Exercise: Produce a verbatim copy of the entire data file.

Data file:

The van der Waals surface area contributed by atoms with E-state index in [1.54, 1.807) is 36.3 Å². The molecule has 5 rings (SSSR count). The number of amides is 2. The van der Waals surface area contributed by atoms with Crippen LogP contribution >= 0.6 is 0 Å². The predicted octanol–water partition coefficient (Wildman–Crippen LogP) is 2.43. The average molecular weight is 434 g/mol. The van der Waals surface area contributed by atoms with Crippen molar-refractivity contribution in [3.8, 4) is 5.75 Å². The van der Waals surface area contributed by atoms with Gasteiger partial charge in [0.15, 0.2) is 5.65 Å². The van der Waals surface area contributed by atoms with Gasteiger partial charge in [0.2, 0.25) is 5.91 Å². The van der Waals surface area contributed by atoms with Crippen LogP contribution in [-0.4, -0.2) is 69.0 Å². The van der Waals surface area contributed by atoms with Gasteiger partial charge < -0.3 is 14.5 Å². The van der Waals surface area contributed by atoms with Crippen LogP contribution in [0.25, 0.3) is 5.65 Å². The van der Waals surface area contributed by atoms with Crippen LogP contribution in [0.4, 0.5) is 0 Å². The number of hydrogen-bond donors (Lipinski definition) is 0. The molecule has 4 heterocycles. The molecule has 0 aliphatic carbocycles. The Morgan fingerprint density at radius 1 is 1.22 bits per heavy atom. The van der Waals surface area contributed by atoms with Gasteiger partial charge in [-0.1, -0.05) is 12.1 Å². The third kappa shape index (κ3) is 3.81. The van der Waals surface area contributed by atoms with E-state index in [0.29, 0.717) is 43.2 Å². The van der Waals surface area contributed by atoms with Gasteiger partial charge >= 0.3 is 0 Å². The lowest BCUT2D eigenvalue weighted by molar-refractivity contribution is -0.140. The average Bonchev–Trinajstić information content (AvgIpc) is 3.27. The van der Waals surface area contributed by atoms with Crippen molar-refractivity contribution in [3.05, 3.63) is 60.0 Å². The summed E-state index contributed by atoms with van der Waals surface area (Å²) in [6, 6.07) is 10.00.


The van der Waals surface area contributed by atoms with E-state index in [1.54, 1.807) is 36.3 Å². The molecule has 5 rings (SSSR count). The number of amides is 2. The van der Waals surface area contributed by atoms with Crippen LogP contribution >= 0.6 is 0 Å². The predicted octanol–water partition coefficient (Wildman–Crippen LogP) is 2.43. The average molecular weight is 434 g/mol. The van der Waals surface area contributed by atoms with Crippen molar-refractivity contribution in [3.8, 4) is 5.75 Å². The van der Waals surface area contributed by atoms with Gasteiger partial charge in [0.15, 0.2) is 5.65 Å². The van der Waals surface area contributed by atoms with Gasteiger partial charge in [0.2, 0.25) is 5.91 Å². The van der Waals surface area contributed by atoms with Crippen LogP contribution in [-0.4, -0.2) is 69.0 Å². The van der Waals surface area contributed by atoms with Gasteiger partial charge < -0.3 is 14.5 Å². The van der Waals surface area contributed by atoms with Crippen LogP contribution in [0.25, 0.3) is 5.65 Å². The van der Waals surface area contributed by atoms with Crippen LogP contribution in [0.4, 0.5) is 0 Å². The number of hydrogen-bond donors (Lipinski definition) is 0. The molecule has 4 heterocycles. The molecule has 0 aliphatic carbocycles. The Morgan fingerprint density at radius 1 is 1.22 bits per heavy atom. The van der Waals surface area contributed by atoms with Gasteiger partial charge in [-0.1, -0.05) is 12.1 Å². The third kappa shape index (κ3) is 3.81. The van der Waals surface area contributed by atoms with E-state index in [0.29, 0.717) is 43.2 Å². The van der Waals surface area contributed by atoms with Gasteiger partial charge >= 0.3 is 0 Å². The lowest BCUT2D eigenvalue weighted by molar-refractivity contribution is -0.140. The average Bonchev–Trinajstić information content (AvgIpc) is 3.27. The van der Waals surface area contributed by atoms with Crippen molar-refractivity contribution in [3.05, 3.63) is 60.0 Å². The summed E-state index contributed by atoms with van der Waals surface area (Å²) in [6, 6.07) is 10.00.